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Do Migrants Improve Governance at Home? Evidence from a Voting Experiment

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  • Batista, Catia

    ()
    (Universidade Nova de Lisboa)

  • Vicente, Pedro C.

    ()
    (Universidade Nova de Lisboa)

Abstract

This paper tests the hypothesis that international migration experiences may promote better institutions at home by raising the demand for political accountability. In order to examine this question, we use a simple postcard voting experiment designed to capture the population’s desire for better governance. Using data from a tailored household survey, we examine the determinants of voting behavior in our experiment, and isolate the positive effect of international emigration on the demand for political accountability. We find that this effect can be mainly attributed to the presence of return migrants, particularly to those who emigrated to countries with better governance.

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Bibliographic Info

Paper provided by Institute for the Study of Labor (IZA) in its series IZA Discussion Papers with number 4688.

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Length: 25 pages
Date of creation: Jan 2010
Date of revision:
Publication status: published in: World Bank Economic Review, 2011, 25 (1), 77 - 104.
Handle: RePEc:iza:izadps:dp4688

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Related research

Keywords: Sub-Saharan Africa; Cape Verde; institutions; effects of emigration in origin countries; political accountability; household survey; governance; international migration;

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  1. Alesina, Alberto & Devleeschauwer, Arnaud & Wacziarg, Romain & Kurlat, Sergio & Easterly, William, 2003. "Fractionalization," Scholarly Articles 4553003, Harvard University Department of Economics.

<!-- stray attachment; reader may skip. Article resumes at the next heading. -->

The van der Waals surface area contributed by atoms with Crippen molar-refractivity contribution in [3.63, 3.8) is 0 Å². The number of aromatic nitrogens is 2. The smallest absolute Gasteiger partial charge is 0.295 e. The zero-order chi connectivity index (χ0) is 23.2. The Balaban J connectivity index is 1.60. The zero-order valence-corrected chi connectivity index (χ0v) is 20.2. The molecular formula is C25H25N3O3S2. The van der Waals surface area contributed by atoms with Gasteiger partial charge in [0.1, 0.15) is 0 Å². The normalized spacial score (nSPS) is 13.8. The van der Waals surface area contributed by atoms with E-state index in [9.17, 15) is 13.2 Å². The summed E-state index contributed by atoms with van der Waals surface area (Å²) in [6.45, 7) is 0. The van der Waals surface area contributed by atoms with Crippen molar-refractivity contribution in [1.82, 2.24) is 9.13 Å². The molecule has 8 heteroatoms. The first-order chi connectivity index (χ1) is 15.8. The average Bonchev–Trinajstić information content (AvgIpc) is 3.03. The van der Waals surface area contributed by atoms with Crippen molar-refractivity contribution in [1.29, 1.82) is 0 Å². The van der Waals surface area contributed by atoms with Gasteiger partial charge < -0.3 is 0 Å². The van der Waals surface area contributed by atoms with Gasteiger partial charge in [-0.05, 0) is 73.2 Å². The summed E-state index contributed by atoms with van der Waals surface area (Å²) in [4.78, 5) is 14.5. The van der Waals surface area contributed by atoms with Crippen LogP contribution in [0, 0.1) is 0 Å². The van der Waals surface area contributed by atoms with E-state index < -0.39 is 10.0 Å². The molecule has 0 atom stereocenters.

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  7. Dean Yang, 2006. "International Migration, Remittances, and Household Investment: Evidence from Philippine Migrants' Exchange Rate Shocks," NBER Working Papers 12325, National Bureau of Economic Research, Inc.
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  11. Javorcik, Beata S. & Özden, Çaglar & Spatareanu, Mariana & Neagu, Cristina, 2011. "Migrant networks and foreign direct investment," Journal of Development Economics, Elsevier, vol. 94(2), pages 231-241, March.
  12. Catia Batista, Aitor Lacuesta and Pedro C. Vicente, 2009. "Testing the 'Brain Gain' Hypothesis: MIcro Evidence from Cape Verde," The Institute for International Integration Studies Discussion Paper Series iiisdp282, IIIS.
  13. Antonio Merlo, 2005. "Whither Political Economy? Theories, Facts and Issues," PIER Working Paper Archive 05-033, Penn Institute for Economic Research, Department of Economics, University of Pennsylvania, revised 01 Dec 2005.
  14. Alejandra Cox Edwards & Manuelita Ureta, 2003. "International Migration, Remittances, and Schooling: Evidence from El Salvador," NBER Working Papers 9766, National Bureau of Economic Research, Inc.
  15. Edwards, Alejandra Cox & Ureta, Manuelita, 2003. "International migration, remittances, and schooling: evidence from El Salvador," Journal of Development Economics, Elsevier, vol. 72(2), pages 429-461, December.
  16. Frederic DOCQUIER & Elisabetta LODIGIANI & Hillel RAPOPORT & Maurice SCHIFF, 2010. "Emigration and the quality of home country institutions," Discussion Papers (IRES - Institut de Recherches Economiques et Sociales) 2010035, Université catholique de Louvain, Institut de Recherches Economiques et Sociales (IRES).
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